Agree: The article’s first contention is that cloud computing will not put IT professionals out of a job and/or make them obsolete. I wish that more IT staffers would absorb this reality and stop worrying that the cloud above their heads is planning to rain all over their careers. “Moving to the cloud” does not need to be followed by IT losing their jobs, and very rarely is. While companies that have been forced to lay off workers due to tough economic times can work more efficiently with collaborative cloud-based BPM solutions (increase productivity, decrease cost) – there will always be a need for management, supervision and technical liaison with cloud vendors. As Brodkin notes, certain skill sets might eventually become less relevant, but employing people with technical knowledge will never fall out of fashion.
Numerous articles have been written over the past several months on the critical role that collaboration and “social” elements will play in helping companies move forward post-recession. The idea that rendering a process or even an entire organization accessible via a public or private network is taking the enterprise community by storm. The premise of bringing people together – especially those who would otherwise not communicate closely with another group – is long overdue. In essence, we’ve gone full circle in how we view collaboration as a business productivity tool.
The very earliest forms of structured organization for the purpose of financial profit consisted of simple business processes – producing a commodity, trading or bartering for another item or service, and a close-knit network of relationships built over years of trust and routine reliability. This is not to say that the earliest forms of incorporation were joyous and peaceful, as the oldest group activity was battle, but each transaction followed a process that was constantly being refined. Business took place face-to-face.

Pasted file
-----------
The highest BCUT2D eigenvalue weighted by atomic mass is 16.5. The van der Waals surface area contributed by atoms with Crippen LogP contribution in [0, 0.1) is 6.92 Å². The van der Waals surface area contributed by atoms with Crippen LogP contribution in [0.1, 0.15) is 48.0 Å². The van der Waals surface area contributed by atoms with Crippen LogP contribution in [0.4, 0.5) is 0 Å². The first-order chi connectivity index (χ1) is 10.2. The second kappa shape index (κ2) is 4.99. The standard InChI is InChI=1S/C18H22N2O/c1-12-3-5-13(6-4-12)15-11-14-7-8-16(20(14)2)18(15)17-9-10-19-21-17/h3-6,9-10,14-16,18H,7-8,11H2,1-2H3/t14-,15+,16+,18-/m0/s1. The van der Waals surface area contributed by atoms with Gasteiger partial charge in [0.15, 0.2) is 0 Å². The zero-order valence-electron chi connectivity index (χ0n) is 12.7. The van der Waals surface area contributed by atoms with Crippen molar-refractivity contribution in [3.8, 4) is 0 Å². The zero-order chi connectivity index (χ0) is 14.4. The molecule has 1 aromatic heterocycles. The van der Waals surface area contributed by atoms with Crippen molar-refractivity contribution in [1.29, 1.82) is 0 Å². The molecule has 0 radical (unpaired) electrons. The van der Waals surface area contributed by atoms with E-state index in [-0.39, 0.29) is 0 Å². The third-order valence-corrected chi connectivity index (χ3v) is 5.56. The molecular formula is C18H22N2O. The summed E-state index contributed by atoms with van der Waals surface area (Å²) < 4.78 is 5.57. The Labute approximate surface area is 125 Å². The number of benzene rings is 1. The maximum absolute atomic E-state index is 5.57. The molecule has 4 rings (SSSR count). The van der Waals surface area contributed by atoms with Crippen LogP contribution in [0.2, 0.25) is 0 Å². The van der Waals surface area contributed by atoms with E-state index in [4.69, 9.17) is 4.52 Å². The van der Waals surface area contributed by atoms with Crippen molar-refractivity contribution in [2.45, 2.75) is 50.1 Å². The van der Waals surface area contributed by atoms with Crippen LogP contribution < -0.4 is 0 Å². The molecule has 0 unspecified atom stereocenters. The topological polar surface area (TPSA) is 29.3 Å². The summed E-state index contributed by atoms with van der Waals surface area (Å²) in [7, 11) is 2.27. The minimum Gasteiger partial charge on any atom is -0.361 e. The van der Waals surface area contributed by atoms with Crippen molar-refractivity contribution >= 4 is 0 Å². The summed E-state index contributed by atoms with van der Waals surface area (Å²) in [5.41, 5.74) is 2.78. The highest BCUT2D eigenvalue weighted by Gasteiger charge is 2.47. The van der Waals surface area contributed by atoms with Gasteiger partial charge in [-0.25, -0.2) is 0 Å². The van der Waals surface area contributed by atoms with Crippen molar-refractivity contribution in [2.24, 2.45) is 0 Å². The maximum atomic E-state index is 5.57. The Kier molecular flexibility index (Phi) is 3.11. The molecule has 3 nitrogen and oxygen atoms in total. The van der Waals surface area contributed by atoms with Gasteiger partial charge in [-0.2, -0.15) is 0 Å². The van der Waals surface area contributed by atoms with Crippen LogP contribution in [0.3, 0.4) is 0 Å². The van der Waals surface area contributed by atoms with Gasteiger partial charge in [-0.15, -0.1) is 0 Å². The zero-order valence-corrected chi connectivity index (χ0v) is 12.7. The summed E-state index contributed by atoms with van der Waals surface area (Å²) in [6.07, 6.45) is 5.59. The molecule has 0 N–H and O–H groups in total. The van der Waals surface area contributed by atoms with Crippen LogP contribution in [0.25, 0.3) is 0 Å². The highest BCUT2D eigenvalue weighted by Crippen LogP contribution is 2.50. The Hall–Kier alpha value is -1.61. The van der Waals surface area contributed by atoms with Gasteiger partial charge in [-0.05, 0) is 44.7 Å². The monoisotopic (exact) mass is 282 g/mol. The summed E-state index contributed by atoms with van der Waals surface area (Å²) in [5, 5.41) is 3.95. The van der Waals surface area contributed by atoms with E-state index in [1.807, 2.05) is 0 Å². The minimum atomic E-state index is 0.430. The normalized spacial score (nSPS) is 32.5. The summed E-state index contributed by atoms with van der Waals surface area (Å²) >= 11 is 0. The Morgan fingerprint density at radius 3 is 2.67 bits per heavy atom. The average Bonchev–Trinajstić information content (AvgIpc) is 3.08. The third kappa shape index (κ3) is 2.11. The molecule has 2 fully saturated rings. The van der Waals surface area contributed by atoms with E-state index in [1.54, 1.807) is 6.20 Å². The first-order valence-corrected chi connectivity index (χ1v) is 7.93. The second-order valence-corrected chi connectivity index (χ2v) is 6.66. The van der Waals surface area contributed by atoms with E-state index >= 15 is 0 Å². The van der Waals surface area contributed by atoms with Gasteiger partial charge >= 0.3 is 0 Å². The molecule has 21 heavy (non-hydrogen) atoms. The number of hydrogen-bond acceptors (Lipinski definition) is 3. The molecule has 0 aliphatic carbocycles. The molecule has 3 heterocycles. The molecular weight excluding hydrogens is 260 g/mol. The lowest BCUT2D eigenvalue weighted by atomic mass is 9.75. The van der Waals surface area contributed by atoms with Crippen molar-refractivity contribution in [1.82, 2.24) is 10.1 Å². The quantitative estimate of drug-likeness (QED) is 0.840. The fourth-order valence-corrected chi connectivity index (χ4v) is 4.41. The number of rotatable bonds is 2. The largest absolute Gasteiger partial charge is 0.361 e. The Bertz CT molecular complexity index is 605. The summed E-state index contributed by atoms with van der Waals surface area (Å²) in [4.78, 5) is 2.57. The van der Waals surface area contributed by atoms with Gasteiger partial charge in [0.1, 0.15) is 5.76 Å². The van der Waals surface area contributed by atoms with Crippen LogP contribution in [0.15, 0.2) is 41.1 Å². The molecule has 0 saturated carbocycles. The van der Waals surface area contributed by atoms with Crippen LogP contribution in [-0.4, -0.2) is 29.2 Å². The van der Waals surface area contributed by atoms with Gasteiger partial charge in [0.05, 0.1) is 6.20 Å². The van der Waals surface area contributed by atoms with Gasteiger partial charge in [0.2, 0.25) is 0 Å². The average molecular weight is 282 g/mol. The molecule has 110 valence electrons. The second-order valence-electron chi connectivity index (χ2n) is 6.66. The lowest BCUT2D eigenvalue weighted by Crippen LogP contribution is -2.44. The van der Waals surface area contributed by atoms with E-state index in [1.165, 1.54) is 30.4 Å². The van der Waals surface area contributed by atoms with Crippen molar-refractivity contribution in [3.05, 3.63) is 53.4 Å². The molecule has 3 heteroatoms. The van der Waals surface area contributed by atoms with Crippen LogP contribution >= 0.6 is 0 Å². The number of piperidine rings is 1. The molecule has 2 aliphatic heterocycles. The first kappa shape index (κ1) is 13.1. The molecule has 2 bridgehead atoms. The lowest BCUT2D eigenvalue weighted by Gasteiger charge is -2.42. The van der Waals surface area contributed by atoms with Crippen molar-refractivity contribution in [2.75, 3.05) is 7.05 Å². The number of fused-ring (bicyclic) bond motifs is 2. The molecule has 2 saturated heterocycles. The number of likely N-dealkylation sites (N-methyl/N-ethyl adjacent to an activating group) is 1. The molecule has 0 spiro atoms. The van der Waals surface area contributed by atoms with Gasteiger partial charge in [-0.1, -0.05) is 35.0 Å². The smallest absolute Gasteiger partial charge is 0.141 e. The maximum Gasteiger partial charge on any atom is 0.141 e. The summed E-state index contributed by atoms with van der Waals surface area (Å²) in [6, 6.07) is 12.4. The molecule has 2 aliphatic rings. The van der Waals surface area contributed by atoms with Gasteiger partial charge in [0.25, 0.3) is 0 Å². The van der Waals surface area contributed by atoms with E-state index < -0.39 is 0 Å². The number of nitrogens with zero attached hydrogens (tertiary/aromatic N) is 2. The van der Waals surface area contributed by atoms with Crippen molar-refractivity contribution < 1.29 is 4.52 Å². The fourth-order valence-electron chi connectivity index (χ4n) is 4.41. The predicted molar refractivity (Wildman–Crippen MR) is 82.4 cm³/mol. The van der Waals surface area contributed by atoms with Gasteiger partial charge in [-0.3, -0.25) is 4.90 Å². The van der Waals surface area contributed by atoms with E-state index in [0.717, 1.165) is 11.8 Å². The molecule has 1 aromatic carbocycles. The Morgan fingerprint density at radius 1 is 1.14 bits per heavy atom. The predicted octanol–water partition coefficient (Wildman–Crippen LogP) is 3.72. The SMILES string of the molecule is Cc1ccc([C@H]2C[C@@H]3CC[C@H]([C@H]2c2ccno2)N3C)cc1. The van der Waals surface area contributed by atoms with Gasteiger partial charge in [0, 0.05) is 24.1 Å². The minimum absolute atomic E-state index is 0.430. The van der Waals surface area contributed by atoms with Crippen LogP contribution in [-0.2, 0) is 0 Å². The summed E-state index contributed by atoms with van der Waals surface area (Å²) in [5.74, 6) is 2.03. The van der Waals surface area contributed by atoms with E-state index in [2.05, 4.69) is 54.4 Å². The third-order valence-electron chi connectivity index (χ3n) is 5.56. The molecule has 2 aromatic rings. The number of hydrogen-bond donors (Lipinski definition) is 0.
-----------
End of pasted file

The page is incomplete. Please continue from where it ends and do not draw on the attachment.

In the Industrial Revolution of the early 19th century, we saw the proliferation of technology, specifically for manufacturing and mass production, and the propensity for individuals with a common goal and a variety of skills to pool their resources for potential fame and fortune. It was during this time that businesses began a gradual type of disassociation with collaborative thinking; workers were separate from management, plants were separate from executive offices. International travel was becoming less prohibitive and more efficient, and global operations grew stronger, interpersonal communication got weaker.
Now we’ve voluntarily reversed what seemed to be a permanent fact of business life. We’re talking again. Business and IT departments are starting to collaborate (even if it’s not quite mainstream yet) on business process management initiatives, and solutions like workflow automation are making it possible for employees, who would otherwise be preoccupied with mundane tasks, to join the real human conversation. The communication tools we now have at our disposal – from videoconferencing to social networks to instant messaging – can help us facilitate person-to-person interaction no matter where we are and what we’re doing.